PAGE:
A raw bar offers the usual chilled shellfish along with nightly specials, some presented on three-tiered pedestals that elicit audible "oohs" and "aahs." We went with a more modest lobster cocktail: half a Maine crustacean on crushed ice, seaweed, and herbs. The tail section lifted right out of the shell, and a nutcracker facilitated the removal of claw meat; but because the lobster lay on ice, there was no place to cut those two sections into bite-size pieces -- the plate was just too wet. The meat was sweet and tender, though, so lobster lovers will just have to make do.
Diners also have to make do with a do-it-yourself tuna tartare, a molded disk of big eye with chili oil and quail egg on top, spokes of other fixings emanating outward: minced shallots, ground pepper and coriander, and tobiko and wasabi caviars. Mash the egg into the tuna, add the rest all at once or in increments, and scoop with buttery sweet "Maida's corn melbas." (Melba toasts are thin, crisp wafers that famed chef Escoffier created for opera singer Nellie Melba; he also named peach Melba after her. Maida's corn melbas presumably are lifted from -- I mean made in honor of -- famed pâtissier Maida Heatter.)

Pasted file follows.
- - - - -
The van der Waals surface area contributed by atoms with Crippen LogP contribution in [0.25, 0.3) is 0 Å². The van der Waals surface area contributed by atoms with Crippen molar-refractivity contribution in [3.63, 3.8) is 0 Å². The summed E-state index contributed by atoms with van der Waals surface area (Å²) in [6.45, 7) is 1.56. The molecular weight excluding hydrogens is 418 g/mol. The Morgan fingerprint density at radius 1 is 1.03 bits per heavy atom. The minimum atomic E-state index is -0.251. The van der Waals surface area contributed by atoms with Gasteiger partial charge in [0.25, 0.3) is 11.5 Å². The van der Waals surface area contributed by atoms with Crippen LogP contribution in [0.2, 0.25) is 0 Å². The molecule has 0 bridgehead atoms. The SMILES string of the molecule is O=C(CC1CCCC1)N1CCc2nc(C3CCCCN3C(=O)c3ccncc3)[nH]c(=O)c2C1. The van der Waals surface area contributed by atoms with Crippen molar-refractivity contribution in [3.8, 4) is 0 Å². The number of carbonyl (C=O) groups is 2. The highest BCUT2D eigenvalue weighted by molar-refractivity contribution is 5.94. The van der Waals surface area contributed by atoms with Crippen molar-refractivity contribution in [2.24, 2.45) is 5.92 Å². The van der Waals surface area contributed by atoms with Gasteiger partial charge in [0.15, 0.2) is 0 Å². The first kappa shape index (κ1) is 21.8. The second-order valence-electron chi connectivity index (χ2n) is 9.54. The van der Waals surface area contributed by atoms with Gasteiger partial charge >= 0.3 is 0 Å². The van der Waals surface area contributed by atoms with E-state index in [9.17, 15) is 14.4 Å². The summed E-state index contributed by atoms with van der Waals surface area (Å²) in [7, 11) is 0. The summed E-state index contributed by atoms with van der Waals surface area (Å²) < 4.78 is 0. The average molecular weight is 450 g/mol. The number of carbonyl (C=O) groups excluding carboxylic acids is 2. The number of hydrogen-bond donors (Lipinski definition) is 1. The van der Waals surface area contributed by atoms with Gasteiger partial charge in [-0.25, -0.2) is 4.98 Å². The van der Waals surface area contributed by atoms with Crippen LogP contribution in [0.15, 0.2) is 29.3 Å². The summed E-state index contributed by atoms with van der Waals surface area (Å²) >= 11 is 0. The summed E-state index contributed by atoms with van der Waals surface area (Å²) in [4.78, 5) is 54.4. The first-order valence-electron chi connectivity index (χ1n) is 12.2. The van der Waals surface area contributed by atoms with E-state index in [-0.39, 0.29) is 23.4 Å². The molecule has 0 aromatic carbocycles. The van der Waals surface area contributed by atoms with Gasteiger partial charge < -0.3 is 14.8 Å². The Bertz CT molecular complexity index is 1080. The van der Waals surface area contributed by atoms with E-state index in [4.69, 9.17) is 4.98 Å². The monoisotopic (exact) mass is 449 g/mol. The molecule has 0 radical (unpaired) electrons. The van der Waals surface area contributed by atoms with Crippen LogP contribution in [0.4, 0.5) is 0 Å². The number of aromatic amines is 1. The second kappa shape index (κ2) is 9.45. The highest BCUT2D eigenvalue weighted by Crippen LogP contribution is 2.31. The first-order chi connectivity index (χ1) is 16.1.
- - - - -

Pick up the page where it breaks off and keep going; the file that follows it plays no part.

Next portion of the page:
A main course of firm, mildly flavored halibut was hooked in Alaska; cooked in a searing pan to the proper point of succulence; and looked good over oyster, shiitake, and white mushrooms, fresh fava beans, and a thin butter-boosted sauce made from fish and fungi juices. It was topped by a pile of fried leek sticks and a splash of spicy aioli. Sea bass likewise was pan-seared, with sautéed spinach, carrots, orange-cumin sauce and nothing else -- clean presentation, clean tastes, and, in the end, a clean plate. Had no trouble finishing every bit of a red snapper fillet either, which wasn't a given in light of it being surrounded by arugula sauce, the bitterness of which has a tendency to burst bubbles of subtlety. Not this velvety version -- spiked with lobster oil, it merely added tang to the oven-dried plum tomato halves on top of the snapper and lobster-studded hash browns below.